You are responsible for leading and mentoring a team of product and marketing professionals. Can you describe a typical day during a mentorship programme?
At Collins, our relationship with schools goes beyond textbooks. We strive to be their ‘academic partner’ in every sense of the term. Our product managers study the resources carefully, are abreast of the latest developments in the curricula, and help schools select the correct title(s) suited to their requirements. For example, if a school feels that the students lack effective communication skills and would like to invest in developing that, we have our best-selling title, Tune In!, which helps address this issue. 

Once a school adopts Tune In!, our product manager visits the school to schedule the workshops, which include effective pedagogies to nurture and enhance communication skills through projects, group activities, role plays, etc. They also take the teachers through lesson plans and digital support available with the course for effective implementation. The team also carries a workshop proposal with more than 50 topics, on National Curriculum Framework, effective pedagogies, and skills enhancement, that a school can choose from.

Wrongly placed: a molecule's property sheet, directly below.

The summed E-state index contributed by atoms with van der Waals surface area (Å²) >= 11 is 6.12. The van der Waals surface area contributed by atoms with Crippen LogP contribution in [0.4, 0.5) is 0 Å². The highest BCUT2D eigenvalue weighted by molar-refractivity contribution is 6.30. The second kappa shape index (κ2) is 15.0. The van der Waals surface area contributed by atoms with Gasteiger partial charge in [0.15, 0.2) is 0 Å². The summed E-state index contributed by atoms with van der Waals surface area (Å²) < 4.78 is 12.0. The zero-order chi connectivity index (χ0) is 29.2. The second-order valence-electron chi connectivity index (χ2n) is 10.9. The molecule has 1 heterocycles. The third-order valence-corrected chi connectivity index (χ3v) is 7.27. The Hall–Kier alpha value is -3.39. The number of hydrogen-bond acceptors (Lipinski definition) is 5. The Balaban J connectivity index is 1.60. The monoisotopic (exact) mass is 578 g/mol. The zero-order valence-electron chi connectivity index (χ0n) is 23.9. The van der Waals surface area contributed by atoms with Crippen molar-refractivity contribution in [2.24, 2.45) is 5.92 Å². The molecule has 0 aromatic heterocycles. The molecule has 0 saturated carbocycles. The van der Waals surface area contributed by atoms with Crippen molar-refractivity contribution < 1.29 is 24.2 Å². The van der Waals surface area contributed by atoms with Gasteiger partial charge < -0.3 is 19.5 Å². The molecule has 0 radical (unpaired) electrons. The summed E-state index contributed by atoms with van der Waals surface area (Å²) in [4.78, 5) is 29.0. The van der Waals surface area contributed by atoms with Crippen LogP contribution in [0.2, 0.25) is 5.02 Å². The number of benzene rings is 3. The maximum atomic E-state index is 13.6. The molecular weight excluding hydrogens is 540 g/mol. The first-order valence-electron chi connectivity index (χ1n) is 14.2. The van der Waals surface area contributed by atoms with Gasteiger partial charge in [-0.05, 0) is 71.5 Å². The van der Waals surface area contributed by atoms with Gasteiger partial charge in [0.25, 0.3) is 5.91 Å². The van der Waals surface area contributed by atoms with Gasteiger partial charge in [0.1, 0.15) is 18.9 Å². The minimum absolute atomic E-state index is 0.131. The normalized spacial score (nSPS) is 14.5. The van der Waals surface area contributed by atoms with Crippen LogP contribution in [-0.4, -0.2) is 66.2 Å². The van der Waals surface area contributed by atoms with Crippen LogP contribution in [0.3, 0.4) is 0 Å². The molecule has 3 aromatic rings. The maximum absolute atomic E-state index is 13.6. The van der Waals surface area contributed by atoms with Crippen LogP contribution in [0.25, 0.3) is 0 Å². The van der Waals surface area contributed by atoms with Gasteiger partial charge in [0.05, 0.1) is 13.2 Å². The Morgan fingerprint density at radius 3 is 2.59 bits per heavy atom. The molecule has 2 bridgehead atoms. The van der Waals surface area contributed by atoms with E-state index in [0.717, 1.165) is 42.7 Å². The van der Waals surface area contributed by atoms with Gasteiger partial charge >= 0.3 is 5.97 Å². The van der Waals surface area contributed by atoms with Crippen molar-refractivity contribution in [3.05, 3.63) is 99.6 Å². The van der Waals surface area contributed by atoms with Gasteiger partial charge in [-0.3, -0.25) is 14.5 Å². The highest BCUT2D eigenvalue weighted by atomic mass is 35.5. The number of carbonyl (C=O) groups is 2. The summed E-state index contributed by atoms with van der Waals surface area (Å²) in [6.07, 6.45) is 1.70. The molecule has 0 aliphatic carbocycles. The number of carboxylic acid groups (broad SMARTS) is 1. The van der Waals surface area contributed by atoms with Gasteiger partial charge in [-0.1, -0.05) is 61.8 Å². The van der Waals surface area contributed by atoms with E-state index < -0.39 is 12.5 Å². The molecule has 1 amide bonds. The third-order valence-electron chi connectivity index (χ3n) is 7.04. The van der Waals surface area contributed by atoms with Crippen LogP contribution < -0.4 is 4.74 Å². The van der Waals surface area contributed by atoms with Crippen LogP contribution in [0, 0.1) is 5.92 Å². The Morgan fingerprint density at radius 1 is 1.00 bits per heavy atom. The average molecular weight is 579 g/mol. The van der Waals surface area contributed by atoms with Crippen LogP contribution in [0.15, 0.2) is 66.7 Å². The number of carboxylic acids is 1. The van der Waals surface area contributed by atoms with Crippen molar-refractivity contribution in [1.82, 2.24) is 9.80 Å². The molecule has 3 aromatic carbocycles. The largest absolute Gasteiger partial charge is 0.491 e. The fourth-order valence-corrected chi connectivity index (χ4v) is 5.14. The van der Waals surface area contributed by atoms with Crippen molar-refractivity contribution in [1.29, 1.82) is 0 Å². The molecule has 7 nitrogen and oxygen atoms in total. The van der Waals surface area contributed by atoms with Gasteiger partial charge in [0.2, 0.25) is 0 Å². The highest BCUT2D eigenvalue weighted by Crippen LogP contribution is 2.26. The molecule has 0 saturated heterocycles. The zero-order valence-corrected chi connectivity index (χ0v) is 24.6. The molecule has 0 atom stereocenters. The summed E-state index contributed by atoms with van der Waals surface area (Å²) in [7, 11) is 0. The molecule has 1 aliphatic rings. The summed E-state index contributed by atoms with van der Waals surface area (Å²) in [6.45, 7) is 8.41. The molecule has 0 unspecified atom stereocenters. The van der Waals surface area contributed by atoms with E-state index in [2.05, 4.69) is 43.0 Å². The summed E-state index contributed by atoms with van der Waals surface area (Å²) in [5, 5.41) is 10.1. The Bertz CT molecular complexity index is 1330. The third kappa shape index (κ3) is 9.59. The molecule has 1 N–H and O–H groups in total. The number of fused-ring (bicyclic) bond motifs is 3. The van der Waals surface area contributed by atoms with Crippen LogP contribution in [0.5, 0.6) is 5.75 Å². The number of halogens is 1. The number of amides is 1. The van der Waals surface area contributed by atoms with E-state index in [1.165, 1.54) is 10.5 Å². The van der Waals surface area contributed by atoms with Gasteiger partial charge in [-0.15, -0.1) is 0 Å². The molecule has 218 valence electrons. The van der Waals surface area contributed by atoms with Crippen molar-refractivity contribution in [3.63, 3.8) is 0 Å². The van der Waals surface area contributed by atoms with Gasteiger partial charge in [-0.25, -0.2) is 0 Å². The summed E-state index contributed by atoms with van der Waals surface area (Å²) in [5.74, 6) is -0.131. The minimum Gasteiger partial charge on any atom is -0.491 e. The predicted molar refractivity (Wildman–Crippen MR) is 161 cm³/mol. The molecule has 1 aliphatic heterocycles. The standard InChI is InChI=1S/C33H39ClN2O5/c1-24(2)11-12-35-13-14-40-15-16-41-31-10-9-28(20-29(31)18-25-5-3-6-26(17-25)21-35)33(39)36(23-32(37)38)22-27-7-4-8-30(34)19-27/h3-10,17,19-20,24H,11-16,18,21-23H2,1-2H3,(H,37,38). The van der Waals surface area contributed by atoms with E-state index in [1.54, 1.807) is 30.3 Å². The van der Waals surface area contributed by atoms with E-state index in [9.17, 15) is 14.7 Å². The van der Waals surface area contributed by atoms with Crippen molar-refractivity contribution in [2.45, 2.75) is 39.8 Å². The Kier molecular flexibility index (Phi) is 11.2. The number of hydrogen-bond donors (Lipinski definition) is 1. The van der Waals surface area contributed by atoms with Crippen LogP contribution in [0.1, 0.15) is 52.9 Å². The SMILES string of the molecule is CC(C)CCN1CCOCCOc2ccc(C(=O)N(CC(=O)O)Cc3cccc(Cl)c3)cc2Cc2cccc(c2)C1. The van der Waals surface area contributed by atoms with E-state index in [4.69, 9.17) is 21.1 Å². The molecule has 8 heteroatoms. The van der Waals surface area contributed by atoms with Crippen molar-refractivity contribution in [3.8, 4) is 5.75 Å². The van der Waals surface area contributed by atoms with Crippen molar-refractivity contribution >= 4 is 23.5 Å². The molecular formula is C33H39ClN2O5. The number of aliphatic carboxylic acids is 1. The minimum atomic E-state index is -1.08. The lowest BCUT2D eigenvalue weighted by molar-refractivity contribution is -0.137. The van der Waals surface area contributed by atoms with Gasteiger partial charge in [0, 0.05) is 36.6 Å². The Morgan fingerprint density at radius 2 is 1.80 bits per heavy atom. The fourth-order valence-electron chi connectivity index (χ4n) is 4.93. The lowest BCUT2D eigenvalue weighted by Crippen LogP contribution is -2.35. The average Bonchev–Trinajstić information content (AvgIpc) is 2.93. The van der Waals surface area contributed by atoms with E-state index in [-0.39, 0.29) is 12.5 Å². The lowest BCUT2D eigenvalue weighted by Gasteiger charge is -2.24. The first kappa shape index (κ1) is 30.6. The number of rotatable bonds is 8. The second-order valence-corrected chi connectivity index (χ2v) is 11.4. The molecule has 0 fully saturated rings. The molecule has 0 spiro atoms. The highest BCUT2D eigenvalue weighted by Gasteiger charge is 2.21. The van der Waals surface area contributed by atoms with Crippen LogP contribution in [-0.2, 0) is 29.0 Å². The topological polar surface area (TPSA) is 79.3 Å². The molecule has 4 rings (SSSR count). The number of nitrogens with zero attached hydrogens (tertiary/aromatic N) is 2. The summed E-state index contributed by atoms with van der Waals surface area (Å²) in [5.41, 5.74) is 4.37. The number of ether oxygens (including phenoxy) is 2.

One of the workshops that caught the eye of the jury members was the Global Perspectives (GP) workshop. This is a new subject recommended by the Cambridge Assessment International Education (CAIE). What is the module and how does it work?
Yes, GP is recommended by CAIE and is one of the most innovative courses that focuses on nurturing skills, such as analysis, collaboration, communication, evaluation, reflection and research, in students. 

Since it is relatively new, teachers often struggle to integrate it into their curriculum — however, what is commendable about GP is that it is cross-curricular, can be integrated with any other subject, and can be used to further project-based learning in students. Our workshops take teachers through Collins resources including detailed Teacher’s Guides, and offer practical guidance around activities to encourage learners to consider and connect personal, local and global perspectives related to an issue.

Your training programmes are of critical importance. How can the print and paper industry invest resources in this impactful project?
Firstly, thank you for recognising this. Teacher training is imperative. If, as an industry, we can come together and invest in a full-fledged teacher training programme for schools that are deprived of such opportunities, we would be one step closer to bridging the knowledge gap.

What, according to you, is the roadblock to education in a country like India?